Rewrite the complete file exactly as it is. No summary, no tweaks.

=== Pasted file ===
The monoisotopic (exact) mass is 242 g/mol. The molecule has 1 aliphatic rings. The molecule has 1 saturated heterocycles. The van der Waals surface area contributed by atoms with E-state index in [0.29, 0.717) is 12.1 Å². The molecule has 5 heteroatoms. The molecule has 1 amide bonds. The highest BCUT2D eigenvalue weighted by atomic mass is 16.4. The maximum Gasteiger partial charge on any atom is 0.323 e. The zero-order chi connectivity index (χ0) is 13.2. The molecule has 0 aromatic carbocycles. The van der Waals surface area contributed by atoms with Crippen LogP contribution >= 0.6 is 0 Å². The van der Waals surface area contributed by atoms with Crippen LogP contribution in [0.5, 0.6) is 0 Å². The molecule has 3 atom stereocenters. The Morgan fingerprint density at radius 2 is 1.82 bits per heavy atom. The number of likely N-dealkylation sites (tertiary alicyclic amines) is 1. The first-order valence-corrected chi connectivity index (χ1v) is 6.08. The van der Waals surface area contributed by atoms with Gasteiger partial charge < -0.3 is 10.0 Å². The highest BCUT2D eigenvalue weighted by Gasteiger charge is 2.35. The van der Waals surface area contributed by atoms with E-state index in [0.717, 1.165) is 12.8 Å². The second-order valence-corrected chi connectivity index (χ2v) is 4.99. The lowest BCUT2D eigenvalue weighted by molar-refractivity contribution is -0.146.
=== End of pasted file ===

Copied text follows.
The monoisotopic (exact) mass is 242 g/mol. The molecule has 1 aliphatic rings. The molecule has 1 saturated heterocycles. The van der Waals surface area contributed by atoms with E-state index in [0.29, 0.717) is 12.1 Å². The molecule has 5 heteroatoms. The molecule has 1 amide bonds. The highest BCUT2D eigenvalue weighted by atomic mass is 16.4. The maximum Gasteiger partial charge on any atom is 0.323 e. The zero-order chi connectivity index (χ0) is 13.2. The molecule has 0 aromatic carbocycles. The van der Waals surface area contributed by atoms with Crippen LogP contribution >= 0.6 is 0 Å². The van der Waals surface area contributed by atoms with Crippen LogP contribution in [0.5, 0.6) is 0 Å². The molecule has 3 atom stereocenters. The Morgan fingerprint density at radius 2 is 1.82 bits per heavy atom. The number of likely N-dealkylation sites (tertiary alicyclic amines) is 1. The first-order valence-corrected chi connectivity index (χ1v) is 6.08. The van der Waals surface area contributed by atoms with Gasteiger partial charge < -0.3 is 10.0 Å². The highest BCUT2D eigenvalue weighted by Gasteiger charge is 2.35. The van der Waals surface area contributed by atoms with E-state index in [0.717, 1.165) is 12.8 Å². The second-order valence-corrected chi connectivity index (χ2v) is 4.99. The lowest BCUT2D eigenvalue weighted by molar-refractivity contribution is -0.146.